You see where everyone looks, but all are too afraid. Only Aunt Amy touches the fireplace poker, however she too doesn’t try, also being too scared to take on Anthony.

Anthony gets mad, real mad and turns Hollis into this terrifying Jack-in-the-box; all are scared and beg Anthony to send it into the cornfield.

Compared to today, it’s not the scariest thing out there, but the way it was filmed really upped the horror. Everyone screams and gasps, everyone turns away. They show it to you for a split second and then just the shadow. It terrified me as a kid!

And the most terrifying part of this is, Anthony doesn’t think anything of it-he feels no remorse, horror, tension, etc. It’s just the way things are. A group take Hollis’ wife away as they are worried that she might think something that will end her life (or anger Anthony enough he starts doing terrible things to everyone). Anthony now bored, deciding to make it snow outside. When his father gets angry about the crops being ruined and what will they have to eat, trying to discipline him, he stops himself. Instead telling him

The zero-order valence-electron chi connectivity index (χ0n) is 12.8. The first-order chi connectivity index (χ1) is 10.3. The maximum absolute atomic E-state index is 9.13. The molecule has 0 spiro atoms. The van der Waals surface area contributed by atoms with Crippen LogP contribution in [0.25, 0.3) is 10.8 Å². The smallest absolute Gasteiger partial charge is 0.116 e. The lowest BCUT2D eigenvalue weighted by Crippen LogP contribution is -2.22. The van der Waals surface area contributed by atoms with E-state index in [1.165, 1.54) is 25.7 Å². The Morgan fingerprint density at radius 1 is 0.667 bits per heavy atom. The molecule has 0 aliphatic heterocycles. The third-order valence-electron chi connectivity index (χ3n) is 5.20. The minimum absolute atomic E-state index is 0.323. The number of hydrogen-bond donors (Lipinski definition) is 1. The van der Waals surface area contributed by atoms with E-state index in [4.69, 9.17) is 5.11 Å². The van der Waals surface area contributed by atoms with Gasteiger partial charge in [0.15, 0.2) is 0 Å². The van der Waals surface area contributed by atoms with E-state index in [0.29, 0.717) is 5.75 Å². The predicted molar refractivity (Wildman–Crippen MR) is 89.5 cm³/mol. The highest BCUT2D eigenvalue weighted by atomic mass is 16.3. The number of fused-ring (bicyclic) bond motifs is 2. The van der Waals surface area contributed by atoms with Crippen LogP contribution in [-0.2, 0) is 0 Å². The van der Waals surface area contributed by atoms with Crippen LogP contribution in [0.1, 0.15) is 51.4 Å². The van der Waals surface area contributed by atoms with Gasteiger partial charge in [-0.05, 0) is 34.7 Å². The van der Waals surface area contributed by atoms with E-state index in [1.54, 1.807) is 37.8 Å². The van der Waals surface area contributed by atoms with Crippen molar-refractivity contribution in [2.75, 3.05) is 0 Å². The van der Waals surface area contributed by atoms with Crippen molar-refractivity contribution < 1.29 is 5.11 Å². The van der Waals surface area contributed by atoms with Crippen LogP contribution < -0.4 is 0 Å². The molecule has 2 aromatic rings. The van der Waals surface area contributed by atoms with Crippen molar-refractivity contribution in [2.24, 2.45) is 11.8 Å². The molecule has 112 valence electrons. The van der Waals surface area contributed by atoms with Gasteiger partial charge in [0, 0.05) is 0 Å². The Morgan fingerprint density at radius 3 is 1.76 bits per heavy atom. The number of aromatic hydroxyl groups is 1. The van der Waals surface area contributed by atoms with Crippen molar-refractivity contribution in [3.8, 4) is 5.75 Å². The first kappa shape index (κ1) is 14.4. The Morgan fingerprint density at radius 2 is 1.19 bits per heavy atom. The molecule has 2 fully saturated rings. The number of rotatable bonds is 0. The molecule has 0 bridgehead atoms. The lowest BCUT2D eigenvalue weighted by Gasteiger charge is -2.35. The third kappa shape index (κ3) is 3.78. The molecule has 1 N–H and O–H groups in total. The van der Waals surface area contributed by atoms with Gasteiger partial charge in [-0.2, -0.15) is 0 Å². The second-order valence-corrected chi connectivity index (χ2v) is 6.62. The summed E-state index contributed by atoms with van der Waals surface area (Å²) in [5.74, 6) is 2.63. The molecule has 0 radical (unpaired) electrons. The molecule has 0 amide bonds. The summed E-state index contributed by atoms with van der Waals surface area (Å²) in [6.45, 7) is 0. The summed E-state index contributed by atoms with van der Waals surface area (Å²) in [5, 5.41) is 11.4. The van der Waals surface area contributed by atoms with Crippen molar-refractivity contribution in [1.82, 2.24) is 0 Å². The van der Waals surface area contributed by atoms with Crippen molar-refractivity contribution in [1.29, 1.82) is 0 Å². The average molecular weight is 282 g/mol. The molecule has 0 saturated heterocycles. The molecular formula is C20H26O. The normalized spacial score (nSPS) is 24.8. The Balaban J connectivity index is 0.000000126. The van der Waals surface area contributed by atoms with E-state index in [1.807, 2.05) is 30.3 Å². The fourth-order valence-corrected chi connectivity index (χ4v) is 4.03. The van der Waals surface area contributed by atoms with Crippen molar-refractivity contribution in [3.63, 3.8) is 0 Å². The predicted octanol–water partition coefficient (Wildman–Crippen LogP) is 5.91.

Dan Fremont: it’s good that you’re making it snow, Anthony, – it’s real good. And tomorrow – tomorrow’s going to be a real good day!

“The Good Life” from The Twilight Zone

“…if by some strange chance you should run across him, you had best think only good thoughts. Anything less than that is handled at your own risk, because if you do meet Anthony, you can be sure of one thing: you have entered The Twilight Zone.”

Rod Serling

For more Twilight Zone, go to Will the Real Martian Please Stand Up?: The Twilight Zone (1961)

For more monsters, go to Did You Ever Consider the Consequences of Your Actions? You Made Me, and You Left Me to Die. Who Am I?: Frankenstein (1994)